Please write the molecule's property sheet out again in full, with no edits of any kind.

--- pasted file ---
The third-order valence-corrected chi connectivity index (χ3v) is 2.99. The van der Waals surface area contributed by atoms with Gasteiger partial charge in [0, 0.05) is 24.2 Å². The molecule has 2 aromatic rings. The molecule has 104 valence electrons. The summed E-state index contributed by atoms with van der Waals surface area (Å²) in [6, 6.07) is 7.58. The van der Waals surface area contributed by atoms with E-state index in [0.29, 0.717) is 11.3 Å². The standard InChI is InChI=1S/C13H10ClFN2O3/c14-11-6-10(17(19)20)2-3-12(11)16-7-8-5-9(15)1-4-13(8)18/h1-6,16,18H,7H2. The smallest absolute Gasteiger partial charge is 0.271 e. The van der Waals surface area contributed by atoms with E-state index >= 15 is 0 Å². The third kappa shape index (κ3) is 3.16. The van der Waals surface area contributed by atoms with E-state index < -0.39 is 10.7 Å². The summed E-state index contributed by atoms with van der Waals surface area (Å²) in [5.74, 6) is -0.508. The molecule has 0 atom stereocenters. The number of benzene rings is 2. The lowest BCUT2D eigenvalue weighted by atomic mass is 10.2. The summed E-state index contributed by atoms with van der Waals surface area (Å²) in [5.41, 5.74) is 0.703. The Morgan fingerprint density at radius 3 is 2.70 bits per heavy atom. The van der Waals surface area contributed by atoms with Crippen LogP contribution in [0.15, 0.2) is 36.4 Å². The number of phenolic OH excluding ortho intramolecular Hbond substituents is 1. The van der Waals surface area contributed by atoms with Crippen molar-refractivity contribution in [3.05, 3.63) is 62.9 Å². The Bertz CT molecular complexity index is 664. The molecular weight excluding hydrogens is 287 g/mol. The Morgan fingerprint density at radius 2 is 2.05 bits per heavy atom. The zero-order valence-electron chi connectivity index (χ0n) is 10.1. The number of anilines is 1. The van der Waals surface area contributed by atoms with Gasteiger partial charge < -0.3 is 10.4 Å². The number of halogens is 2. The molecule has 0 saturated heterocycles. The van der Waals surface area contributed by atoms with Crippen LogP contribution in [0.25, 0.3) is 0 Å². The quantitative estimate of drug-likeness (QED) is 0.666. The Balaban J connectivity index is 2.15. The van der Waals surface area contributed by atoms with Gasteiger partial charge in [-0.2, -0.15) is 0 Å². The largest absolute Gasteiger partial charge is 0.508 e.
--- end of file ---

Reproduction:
The third-order valence-corrected chi connectivity index (χ3v) is 2.99. The van der Waals surface area contributed by atoms with Gasteiger partial charge in [0, 0.05) is 24.2 Å². The molecule has 2 aromatic rings. The molecule has 104 valence electrons. The summed E-state index contributed by atoms with van der Waals surface area (Å²) in [6, 6.07) is 7.58. The van der Waals surface area contributed by atoms with E-state index in [0.29, 0.717) is 11.3 Å². The standard InChI is InChI=1S/C13H10ClFN2O3/c14-11-6-10(17(19)20)2-3-12(11)16-7-8-5-9(15)1-4-13(8)18/h1-6,16,18H,7H2. The smallest absolute Gasteiger partial charge is 0.271 e. The van der Waals surface area contributed by atoms with E-state index >= 15 is 0 Å². The third kappa shape index (κ3) is 3.16. The van der Waals surface area contributed by atoms with E-state index < -0.39 is 10.7 Å². The summed E-state index contributed by atoms with van der Waals surface area (Å²) in [5.74, 6) is -0.508. The molecule has 0 atom stereocenters. The number of benzene rings is 2. The lowest BCUT2D eigenvalue weighted by atomic mass is 10.2. The summed E-state index contributed by atoms with van der Waals surface area (Å²) in [5.41, 5.74) is 0.703. The Morgan fingerprint density at radius 3 is 2.70 bits per heavy atom. The van der Waals surface area contributed by atoms with Crippen LogP contribution in [0.15, 0.2) is 36.4 Å². The number of phenolic OH excluding ortho intramolecular Hbond substituents is 1. The van der Waals surface area contributed by atoms with Crippen molar-refractivity contribution in [3.05, 3.63) is 62.9 Å². The Bertz CT molecular complexity index is 664. The molecular weight excluding hydrogens is 287 g/mol. The Morgan fingerprint density at radius 2 is 2.05 bits per heavy atom. The zero-order valence-electron chi connectivity index (χ0n) is 10.1. The number of anilines is 1. The van der Waals surface area contributed by atoms with Gasteiger partial charge < -0.3 is 10.4 Å². The number of halogens is 2. The molecule has 0 saturated heterocycles. The van der Waals surface area contributed by atoms with Crippen LogP contribution in [0.25, 0.3) is 0 Å². The quantitative estimate of drug-likeness (QED) is 0.666. The Balaban J connectivity index is 2.15. The van der Waals surface area contributed by atoms with Gasteiger partial charge in [-0.2, -0.15) is 0 Å². The largest absolute Gasteiger partial charge is 0.508 e.